I don't use my real name on the net, and I try my best to keep my fizzog off it too (unless hidden by a hat or something). I've got nothing to hide, I just don't want some random freak on the street recognising me from something (or my employer finding out what I get up to when not on their time).
As much as I like the Internet, the uses (and potential abuses of it) are slowly shifting the cost/benefit. All it takes is one person to post a picture of you, tag you and blammo; you're privacy is gone. If that doesn't worry you, then you are brain-dead.
...it doesn't stop your "friends" tagging you. This is the worst bit.
Of course you can join and then block, but that defies the point a bit though doesn't it.
Stock-piling the tinfoil are we?
Ease up a little on the paranoia there, caution yes, but ease up a little before you end up being locked up!
...except someone you know could always come along and take a photo of you, then tag you without you even needing to be *on* the internet.
I think that's what makes this so creepy. Alas the "shut your eyes and the problem will go away" solution doesn't really work.
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Well I agree, in that if you put a photo on the internet where you friends are likely to tag you in, your privacy is in their hands. If you don't put your name / photo online then you're pretty much safe, right?
Google has just changed it's name to skynet .
At the same time the folks in cheyenne mountain have gone off line .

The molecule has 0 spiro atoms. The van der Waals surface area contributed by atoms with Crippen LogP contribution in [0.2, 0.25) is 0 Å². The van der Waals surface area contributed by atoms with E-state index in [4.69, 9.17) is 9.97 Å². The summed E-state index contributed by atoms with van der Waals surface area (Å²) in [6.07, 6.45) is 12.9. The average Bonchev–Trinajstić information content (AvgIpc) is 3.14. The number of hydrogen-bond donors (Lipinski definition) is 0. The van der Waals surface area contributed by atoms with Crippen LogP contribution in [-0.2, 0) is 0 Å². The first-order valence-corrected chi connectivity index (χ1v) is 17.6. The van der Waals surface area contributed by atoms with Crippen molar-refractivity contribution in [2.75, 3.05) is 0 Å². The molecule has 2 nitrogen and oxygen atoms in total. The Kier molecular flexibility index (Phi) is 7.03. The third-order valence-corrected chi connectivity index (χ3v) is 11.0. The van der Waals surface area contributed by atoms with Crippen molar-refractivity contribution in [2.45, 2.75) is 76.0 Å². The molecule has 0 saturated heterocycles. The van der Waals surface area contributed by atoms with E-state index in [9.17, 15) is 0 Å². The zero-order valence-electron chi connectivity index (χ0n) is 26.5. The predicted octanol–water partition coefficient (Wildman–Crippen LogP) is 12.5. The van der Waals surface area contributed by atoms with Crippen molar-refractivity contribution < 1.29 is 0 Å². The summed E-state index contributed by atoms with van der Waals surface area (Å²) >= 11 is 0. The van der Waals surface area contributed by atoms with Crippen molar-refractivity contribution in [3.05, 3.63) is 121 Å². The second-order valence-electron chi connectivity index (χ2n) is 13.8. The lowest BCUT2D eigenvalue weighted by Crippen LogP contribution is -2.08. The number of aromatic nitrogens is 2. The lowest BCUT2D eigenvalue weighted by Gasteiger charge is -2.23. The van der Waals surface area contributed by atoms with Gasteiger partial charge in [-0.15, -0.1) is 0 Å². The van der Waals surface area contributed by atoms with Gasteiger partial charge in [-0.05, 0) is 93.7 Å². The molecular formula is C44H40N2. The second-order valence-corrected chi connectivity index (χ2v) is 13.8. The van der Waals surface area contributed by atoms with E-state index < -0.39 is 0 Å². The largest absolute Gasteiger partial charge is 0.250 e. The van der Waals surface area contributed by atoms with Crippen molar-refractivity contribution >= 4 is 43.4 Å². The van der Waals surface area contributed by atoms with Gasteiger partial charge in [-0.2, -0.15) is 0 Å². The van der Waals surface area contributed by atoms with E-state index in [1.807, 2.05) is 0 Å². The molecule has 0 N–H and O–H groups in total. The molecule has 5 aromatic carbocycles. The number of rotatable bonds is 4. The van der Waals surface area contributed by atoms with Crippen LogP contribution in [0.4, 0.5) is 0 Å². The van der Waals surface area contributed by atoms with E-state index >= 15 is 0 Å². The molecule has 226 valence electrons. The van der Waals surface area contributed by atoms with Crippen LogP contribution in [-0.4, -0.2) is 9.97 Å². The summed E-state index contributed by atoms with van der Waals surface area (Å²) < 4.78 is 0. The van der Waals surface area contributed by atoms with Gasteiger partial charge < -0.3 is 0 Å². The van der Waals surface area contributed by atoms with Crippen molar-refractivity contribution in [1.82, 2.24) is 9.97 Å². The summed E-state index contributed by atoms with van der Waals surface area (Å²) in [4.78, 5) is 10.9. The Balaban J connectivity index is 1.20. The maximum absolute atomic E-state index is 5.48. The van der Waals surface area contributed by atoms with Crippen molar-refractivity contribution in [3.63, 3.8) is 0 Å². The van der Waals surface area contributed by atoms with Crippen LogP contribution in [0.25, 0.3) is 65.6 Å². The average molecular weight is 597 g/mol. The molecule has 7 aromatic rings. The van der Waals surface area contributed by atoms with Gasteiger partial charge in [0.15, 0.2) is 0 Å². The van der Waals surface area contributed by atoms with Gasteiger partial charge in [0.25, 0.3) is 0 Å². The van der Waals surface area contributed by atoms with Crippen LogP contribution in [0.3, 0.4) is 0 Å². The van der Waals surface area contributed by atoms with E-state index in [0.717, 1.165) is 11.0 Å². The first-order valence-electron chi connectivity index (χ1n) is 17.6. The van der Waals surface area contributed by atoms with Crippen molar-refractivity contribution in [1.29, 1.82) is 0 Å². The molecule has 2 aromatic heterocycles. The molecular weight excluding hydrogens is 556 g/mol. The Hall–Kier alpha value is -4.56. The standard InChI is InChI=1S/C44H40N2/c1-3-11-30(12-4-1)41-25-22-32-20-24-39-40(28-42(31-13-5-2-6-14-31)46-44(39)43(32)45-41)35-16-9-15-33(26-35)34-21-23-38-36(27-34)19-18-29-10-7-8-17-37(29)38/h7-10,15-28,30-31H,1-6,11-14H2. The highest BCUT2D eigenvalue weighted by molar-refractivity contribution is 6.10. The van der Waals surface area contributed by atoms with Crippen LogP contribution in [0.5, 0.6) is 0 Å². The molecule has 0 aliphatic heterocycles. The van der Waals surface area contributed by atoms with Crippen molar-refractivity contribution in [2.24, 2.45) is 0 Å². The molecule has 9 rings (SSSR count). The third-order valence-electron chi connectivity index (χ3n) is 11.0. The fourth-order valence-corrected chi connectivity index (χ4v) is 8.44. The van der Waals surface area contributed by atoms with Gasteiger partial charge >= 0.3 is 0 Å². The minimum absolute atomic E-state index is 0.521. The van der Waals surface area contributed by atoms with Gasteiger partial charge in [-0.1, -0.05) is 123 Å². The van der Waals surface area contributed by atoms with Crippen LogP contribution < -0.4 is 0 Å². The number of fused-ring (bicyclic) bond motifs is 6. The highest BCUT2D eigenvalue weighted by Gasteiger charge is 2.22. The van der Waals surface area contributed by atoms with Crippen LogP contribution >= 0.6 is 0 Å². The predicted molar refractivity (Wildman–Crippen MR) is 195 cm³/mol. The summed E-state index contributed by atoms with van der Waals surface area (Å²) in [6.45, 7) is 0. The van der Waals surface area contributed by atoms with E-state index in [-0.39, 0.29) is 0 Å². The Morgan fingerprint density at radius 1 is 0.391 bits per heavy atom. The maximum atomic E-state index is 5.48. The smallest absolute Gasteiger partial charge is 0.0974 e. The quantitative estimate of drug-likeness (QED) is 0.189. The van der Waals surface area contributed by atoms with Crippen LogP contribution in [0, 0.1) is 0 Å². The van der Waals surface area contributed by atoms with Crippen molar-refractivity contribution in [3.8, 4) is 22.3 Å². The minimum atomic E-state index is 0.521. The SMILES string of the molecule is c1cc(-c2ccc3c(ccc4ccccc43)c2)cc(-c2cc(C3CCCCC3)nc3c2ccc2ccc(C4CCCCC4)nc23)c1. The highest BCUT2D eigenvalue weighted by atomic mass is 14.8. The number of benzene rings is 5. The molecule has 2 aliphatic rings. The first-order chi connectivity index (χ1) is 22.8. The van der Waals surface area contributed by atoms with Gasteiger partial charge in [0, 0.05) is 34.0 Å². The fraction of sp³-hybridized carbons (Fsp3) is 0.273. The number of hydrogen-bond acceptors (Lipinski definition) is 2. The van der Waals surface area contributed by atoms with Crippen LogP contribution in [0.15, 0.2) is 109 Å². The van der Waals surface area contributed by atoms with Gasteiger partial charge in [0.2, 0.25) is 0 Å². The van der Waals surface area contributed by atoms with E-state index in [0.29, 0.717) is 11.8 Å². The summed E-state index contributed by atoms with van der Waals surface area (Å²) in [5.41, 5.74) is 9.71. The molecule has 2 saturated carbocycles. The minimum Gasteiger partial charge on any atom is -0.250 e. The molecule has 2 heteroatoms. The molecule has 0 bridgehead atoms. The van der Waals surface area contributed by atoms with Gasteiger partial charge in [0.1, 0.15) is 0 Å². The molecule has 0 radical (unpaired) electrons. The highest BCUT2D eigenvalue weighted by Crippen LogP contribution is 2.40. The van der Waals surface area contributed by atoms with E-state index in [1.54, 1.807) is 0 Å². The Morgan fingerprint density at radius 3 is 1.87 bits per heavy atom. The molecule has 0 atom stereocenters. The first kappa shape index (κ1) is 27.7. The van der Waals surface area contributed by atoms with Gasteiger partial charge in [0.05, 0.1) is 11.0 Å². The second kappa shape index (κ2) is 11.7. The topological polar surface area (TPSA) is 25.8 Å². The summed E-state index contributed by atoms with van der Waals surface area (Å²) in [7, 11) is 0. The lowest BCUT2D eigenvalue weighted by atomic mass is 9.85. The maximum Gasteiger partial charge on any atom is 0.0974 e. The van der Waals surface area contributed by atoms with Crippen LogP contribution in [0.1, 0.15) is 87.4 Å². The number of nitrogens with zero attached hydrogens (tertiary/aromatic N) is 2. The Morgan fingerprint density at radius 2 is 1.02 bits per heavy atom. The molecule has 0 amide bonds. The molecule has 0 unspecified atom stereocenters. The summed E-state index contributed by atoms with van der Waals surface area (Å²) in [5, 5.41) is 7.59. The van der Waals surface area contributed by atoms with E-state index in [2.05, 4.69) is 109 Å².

Outside the box
Let's say you wanted to roll out a NFC payment system, and you wanted to reassure both users and vendors that the person paying was not using stolen cellphone ... maybe a facial recognition system that popped up the user's name when he was paying would help?
It might... if it were reliable
In real life, identifying physical faces via software has not been found very effective - unless of course technology made huge leaps forward in the past 6 months and no-one told us.
However, this has nothing to do with the discussion. Please refer to the numerous intelligent and insightful blog posts world wide re the banning of pseudonyms on Google+ for some damn good reasons why a large number of people do not wish to be publicly identified on Internet.
The petition for Google+ anonymity is here, btw http://www.change.org/petitions/google-inc-google-needs-to-allow-pseudonyms-on-services-like-google-for-anonymity
Of course, this is even before some bright spark starts 'shopping other people's photos...
Only one way to fight this
If you have friends who post pictures of you on the Net (or you're in the public eye) you have only one choice of fighting it: pollute the information. Get you face tagged with as many different names as you can manage.
It doesn't stop the publication (which would be my first attempt at preserving my privacy) but it will make a mess of the root data.
I'll believe it when
I'll believe it when I see a working decompiler.
When considered purely in terms of abstract mathematics, decompilation -- taking a binary executable and producing some source code which would compile to the same binary -- is pretty much isomorphic with face recognition.
If Church and Turing are correct, you don't even have to decompile to the same language as originally used. Imagine two programmers on opposite sides of the world being able to collaborate on a project, without even a programming language in common!